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Takeaways from testimony of the star witness in the effort to disqualify the Fulton County DA


By Holmes Lybrand, Hannah Rabinowitz, Devan Cole and Zachary Cohen, CNN

(CNN) — A Georgia lawyer who had been billed as a star witness in the effort to disqualify Fulton County District Attorney Fani Willis did not deliver damaging testimony Tuesday on her romantic relationship with prosecutor Nathan Wade.

Instead, the lawyer, Terrence Bradley, said he did not recall when asked a number of key questions during the two-hour hearing in Atlanta.

Most notably, he said he did not know when the relationship began – and whether it began after Willis hired Wade to spearhead the prosecution of Donald Trump and his allies. Bradley said he was speculating about the timeline.

Trump and over a dozen others are charged with conspiring to subvert the results of the 2020 presidential election in Georgia. They have pleaded not guilty.

Here are key takeaways from the hearing:

Bradley said he has no knowledge of timing

Bradley, Wade’s former law partner and divorce lawyer, said – repeatedly – he didn’t know when the relationship between Wade and Willis began.

“I do not have knowledge of it starting, or when it started,” Bradley said at one point.

He repeated versions of that response throughout the hearing.

“I don’t recall any specific dates,” Bradley said at one point. “I don’t have anything — it wasn’t a specific date … There wasn’t something I can attribute to him telling me whatever. You are asking for a date, asking for a year … and I am telling you at this time I am telling you that I do not have the date.”

Ashleigh Merchant, the defense attorney leading the effort to disqualify Willis, asked whether the relationship began by January 2021, and Bradley again said he did not recall when he learned of the relationship.

“Judge, he doesn’t remember much of anything right now,” Merchant said.

Judge Scott McAfee appeared to be marking down the times Bradley said he didn’t know or couldn’t answer a question, said CNN’s Nick Valencia, who was in the courtroom.

Then Bradley says he was ‘speculating’

Bradley had told Merchant earlier this year, according to text messages, that Wade and Willis’ relationship began in 2019. Tuesday, Bradley said it was speculation.

“I was speculating, I didn’t have a – no one told me. I was speculating,” Bradley replied.

Bradley acknowledged that Merchant sent him a copy of her motion to dismiss Willis days before she filed it in January. That filing leveled allegations that Willis and Wade engaged in an improper romantic relationship from which Willis financially benefited.

“I said, ‘looks good,’” Bradley said earlier this month of his response via text to Merchant regarding her motion.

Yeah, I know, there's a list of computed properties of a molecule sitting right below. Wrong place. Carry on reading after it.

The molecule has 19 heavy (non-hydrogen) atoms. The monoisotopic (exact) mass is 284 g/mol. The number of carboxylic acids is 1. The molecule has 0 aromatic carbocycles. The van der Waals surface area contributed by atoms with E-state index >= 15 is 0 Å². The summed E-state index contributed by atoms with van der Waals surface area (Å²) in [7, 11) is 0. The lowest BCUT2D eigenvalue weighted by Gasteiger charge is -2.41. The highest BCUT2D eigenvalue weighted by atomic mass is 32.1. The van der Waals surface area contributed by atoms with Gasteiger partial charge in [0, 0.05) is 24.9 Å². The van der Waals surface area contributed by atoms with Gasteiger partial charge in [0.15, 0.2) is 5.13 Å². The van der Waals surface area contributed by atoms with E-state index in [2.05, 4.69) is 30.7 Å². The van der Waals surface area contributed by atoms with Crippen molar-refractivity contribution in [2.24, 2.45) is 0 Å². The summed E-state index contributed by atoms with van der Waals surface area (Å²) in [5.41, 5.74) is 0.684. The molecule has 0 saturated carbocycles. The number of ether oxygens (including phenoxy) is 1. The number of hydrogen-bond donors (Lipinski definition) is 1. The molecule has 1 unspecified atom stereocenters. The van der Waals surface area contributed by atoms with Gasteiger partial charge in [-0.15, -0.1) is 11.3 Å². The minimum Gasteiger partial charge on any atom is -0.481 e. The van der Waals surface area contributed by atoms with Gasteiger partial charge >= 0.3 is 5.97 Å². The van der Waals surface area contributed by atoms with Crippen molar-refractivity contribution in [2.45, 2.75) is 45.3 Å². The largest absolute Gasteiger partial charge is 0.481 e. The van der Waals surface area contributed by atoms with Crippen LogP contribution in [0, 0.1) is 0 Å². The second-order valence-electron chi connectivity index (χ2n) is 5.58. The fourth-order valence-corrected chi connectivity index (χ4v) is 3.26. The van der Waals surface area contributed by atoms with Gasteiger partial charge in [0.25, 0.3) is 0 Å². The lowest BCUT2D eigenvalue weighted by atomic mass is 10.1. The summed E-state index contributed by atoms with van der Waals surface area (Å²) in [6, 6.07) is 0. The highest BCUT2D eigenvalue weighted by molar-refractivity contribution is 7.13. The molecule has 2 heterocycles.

Hearing gets testy as lawyers take their shots at Bradley

Each defense attorney involved in the motion to dismiss Willis from the case got their turn to examine Bradley, often asking different versions of the same question: When did Willis and Wade begin dating?

Bradley’s answers often frustrated the attorneys.

“Mr. Bradley, ‘speculation’ is kind of a weaselly lawyer word,” defense attorney Richard Rice said at one point. “Let’s speak truth here and you’re under oath.”

Trump attorney Steve Sadow asked about Bradley’s motive to speculate about the relationship.

“Maybe you can tell the court in your own words, why in the heck would you speculate in this text message and say that it started when she left the DA’s office and was a judge in South Fulton,” Sadow asked.

“I don’t recall why I felt that it started at that time, but I do recall that he only met her – and I testified to that – that he met her at that [judges’] conference in 2019,” Bradley said, adding that he did not hear anything about the relationship from Wade that would lead him to that belief.

“Why would you speculate when she was asking you a direct question about when the relationship started?” Sadow pushed.

“I have no answer for that,” Bradley said.

“Except for the fact that you do, in fact, know when it started and you don’t want to testify to that in court,” Sadow shot back. “That’s the best explanation.”

Back in court on Friday

Tuesday’s hearing had been hastily added to the calendar after McAfee determined that Bradley did not have attorney-client privilege with Wade about the relationship with Willis.

On Friday, McAfee will hear closing arguments from counsel on both sides. McAfee said Tuesday he will allow attorneys to reference additional evidence, including cell phone data obtained by a private investigator working for Trump’s attorneys, under what is known as a proffer.

That means attorneys can use it to bolster their legal arguments about whether Willis should be disqualified without witness testimony. McAfee reserved the right to reopen evidence if he does not feel he has enough information to make a decision after Friday’s hearing.

McAfee is unlikely to rule from the bench after Friday’s hearing, meaning a decision on the future of the case against Trump and others could still be a week or two away.

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Article Topic Follows: Politics

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